The Proteas celebrate the wicket of Sri Lanka’s Dasun Shanaka with Lutho Sipamla during Day 4 of the first Test at SuperSport Park in Centurion on Tuesday. Photo: Samuel Shivambu/BackpagePix
The Proteas celebrate the wicket of Sri Lanka’s Dasun Shanaka with Lutho Sipamla during Day 4 of the first Test at SuperSport Park in Centurion on Tuesday. Photo: Samuel Shivambu/BackpagePix

Lots to enjoy about Proteas Test win but Lady Luck played her part too

By Stuart Hess Time of article published Dec 29, 2020

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PRETORIA – South Africa got a lot more right in this first Test win than they did wrong, including being on the right side of Lady Luck’s mood.

The Proteas did a lot of good here; learning from their mistakes with the ball after the first day, the conviction to build a massive first innings total on a difficult pitch and then the way the bowlers operated in Sri Lanka’s second innings, building pressure relentlessly. A lot of boxes were ticked by the home team, but they had a lot of help from Sri Lanka’s misfortune with injuries.

“We were in the driving seat on day one until Dhananjaya’s injury,” said Sri Lankan captain Dimuth Karunaratne of Dhananjaya de Silva’s torn thigh muscle, picked up while trotting through for a single on the first day.

De Silva who retired hurt on 79 and Dinesh Chandimal had shared a 131-run stand at that stage, having initially stabilised the innings from a dangerous position at 54/3. The momentum of the innings changed completely thereafter.

“If he can continue batting we would have made over 400,” Karunaratne added. It also robbed him of a bowler, which also came back to bite him when it was South Africa’s turn to bat.

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“And then in these conditions to lose two seamers (Kasun Rajitha and Lahiru Kumara) and our finger spinner (de Silva) was a lot. In these conditions you need to give bowlers a break and we had Vishwa and Shanaka bowling a lot of overs without having a lot of rest.”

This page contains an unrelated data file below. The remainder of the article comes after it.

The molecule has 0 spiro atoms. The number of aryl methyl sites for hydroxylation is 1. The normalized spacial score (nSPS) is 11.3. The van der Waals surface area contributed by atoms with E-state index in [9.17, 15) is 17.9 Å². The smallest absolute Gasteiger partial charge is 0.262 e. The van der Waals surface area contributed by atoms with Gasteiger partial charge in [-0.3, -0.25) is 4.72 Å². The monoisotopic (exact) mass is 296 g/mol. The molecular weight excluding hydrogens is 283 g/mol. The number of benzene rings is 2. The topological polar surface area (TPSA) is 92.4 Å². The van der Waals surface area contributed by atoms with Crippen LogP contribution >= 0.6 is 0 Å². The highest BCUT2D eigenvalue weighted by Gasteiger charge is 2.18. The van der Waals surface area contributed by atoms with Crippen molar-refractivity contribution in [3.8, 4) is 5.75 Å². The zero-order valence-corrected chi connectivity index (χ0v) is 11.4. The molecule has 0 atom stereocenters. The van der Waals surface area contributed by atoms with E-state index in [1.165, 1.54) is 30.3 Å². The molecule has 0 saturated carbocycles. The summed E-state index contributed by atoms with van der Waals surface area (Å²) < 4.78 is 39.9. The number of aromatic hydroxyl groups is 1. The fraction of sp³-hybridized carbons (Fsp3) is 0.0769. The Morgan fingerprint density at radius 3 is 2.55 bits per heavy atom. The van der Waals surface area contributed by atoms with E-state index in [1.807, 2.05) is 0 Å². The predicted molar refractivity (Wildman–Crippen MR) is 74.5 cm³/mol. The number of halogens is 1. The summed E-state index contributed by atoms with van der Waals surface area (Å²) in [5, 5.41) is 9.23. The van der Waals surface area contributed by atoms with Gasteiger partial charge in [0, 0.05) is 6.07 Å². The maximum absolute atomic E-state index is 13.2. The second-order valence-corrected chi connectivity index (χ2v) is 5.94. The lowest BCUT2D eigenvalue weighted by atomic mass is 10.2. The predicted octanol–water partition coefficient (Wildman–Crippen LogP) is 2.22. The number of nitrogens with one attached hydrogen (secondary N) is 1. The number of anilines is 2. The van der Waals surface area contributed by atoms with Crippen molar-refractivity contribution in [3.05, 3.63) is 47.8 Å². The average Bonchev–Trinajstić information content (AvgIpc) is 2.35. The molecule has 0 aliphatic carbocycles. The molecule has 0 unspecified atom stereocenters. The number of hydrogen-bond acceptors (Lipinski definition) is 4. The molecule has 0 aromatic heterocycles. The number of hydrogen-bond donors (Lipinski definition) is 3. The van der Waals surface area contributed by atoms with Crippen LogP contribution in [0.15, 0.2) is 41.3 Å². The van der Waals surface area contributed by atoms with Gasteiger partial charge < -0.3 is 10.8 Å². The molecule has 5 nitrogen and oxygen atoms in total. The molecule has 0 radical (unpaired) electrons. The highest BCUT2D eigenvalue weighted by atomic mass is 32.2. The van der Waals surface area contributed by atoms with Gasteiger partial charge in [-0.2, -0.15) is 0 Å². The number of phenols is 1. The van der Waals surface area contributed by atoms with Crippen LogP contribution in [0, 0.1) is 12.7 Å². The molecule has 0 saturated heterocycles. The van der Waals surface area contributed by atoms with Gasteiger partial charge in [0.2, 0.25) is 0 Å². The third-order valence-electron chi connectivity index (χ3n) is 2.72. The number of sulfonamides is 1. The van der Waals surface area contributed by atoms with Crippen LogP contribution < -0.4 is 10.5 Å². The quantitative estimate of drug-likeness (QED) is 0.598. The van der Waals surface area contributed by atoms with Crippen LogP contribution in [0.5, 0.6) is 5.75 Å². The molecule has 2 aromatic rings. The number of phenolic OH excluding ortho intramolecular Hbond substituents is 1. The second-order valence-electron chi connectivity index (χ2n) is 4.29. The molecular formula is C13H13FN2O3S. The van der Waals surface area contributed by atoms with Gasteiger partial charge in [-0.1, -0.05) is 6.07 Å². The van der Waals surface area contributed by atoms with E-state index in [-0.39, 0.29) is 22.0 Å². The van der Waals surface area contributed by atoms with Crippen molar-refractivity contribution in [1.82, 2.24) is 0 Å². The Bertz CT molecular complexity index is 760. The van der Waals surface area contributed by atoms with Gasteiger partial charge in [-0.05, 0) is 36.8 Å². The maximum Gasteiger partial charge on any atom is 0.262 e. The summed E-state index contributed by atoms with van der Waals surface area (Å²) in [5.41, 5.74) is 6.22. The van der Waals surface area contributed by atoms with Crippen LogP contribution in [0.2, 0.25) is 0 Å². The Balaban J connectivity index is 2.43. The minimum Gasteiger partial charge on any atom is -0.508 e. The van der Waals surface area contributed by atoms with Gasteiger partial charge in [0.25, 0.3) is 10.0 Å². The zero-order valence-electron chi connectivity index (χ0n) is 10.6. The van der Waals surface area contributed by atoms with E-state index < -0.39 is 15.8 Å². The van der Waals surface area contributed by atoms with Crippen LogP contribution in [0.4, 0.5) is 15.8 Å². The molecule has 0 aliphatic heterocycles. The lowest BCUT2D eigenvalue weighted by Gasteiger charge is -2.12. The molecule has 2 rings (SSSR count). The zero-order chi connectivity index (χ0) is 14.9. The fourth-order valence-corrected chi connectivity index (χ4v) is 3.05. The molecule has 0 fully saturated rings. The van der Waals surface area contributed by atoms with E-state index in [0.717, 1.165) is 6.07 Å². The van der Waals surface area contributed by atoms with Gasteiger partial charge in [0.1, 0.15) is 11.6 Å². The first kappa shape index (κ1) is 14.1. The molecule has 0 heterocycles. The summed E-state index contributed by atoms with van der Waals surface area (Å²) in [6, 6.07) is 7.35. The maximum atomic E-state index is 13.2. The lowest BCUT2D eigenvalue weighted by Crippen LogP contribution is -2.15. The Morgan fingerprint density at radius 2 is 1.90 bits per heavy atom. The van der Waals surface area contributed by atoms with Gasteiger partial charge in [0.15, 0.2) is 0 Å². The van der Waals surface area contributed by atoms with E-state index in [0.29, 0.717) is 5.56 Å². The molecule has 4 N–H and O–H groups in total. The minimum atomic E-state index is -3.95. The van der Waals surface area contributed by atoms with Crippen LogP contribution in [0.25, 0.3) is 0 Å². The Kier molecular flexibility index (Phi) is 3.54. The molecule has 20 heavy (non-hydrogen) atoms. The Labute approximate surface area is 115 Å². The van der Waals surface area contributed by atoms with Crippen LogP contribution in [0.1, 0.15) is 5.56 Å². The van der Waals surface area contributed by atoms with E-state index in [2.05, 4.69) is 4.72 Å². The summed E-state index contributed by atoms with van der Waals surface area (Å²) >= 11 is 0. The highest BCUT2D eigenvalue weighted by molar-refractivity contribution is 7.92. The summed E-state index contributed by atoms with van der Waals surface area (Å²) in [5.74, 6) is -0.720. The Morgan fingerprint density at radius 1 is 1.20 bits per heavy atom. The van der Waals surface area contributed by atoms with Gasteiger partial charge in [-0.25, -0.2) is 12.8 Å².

Had South Africa not taken advantage of that good fortune, they would have copped a lot of criticism of course. But it is worth remembering the Proteas haven’t had a lot of success in the Test arena of late. Coming into this Test they’d won just one out of their last nine matches, while also handing out 10 debuts. Lutho Sipamla became the 11th new Test player for the Proteas in a little less than two years in this match, which is high turnover by anyone’s reckoning.

Like winning is a habit, so is losing and the Proteas have lost too many Tests in the last few years. What they need to do from here is build.

Draw on the confidence of scoring 600 in the first innings - a score they hadn’t reached in the last five years. The rest of the batting line-up need to draw inspiration from Faf du Plessis’s mammoth 199, and push for landmarks of their own, while this young bowling unit, needs to watch what they did, particularly in the second innings here and continue to do that at the Wanderers and then onto the next Test and then the one thereafter.

At the same time Mark Boucher is trying to build a leadership core in the side to assist Quinton de Kock. The newly installed temporary Test captain said he found captaining in the five-day format a less pressurised exercise than in the limited overs matches, simply because he had more time.

“It helps to have some good leaders around me too,” said De Kock. “Guys like Dean (Elgar), Rassie (van der Dussen), Temba (Bavuma) and Faf (du Plessis) were a very big help. I’ve also learned a lot from standing next to Faf for most of my career in terms of managing the guys on the field.”

Although no longer skipper, Du Plessis still has a massive influence on the dressing room. Besides the assistance he provides to De Kock, there’s his role with the bat, which he underlined with his career best 199 providing an example of the importance of not just scoring hundreds, but big ones too.

Many of the younger players will follow the example he sets in terms of preparation as well. “It’s nice to have young guys there, but it’s very important to have some experienced guys as well, to give the team that balance between youth and experience,” said De Kock.

“But he came into bat in a pressure situation and showed the importance of that experience.”

The experience of winning has been a rare one too, one that has to be celebrated, so that the players remember the good times, and want to have many more of them.

SCORECARD

Sri Lanka - 396 all out (D. Chandimal 85, D de Silva 79, D Shanaka 66. L Sipamla 4/76, W Mulder 3/69) and 180 all out (K. Perera 64, W. Hasaranga 59. L Sipamla 2/24, W. Mulder 2/39)

South Africa 621 all out (F. Du Plessis 199, D. Elgar 95, K Maharaj 73. Hasaranga 4/171, Fernando 3/129)

South Africa won by an innings and 45 runs.

@shockerhess

IOL Sport

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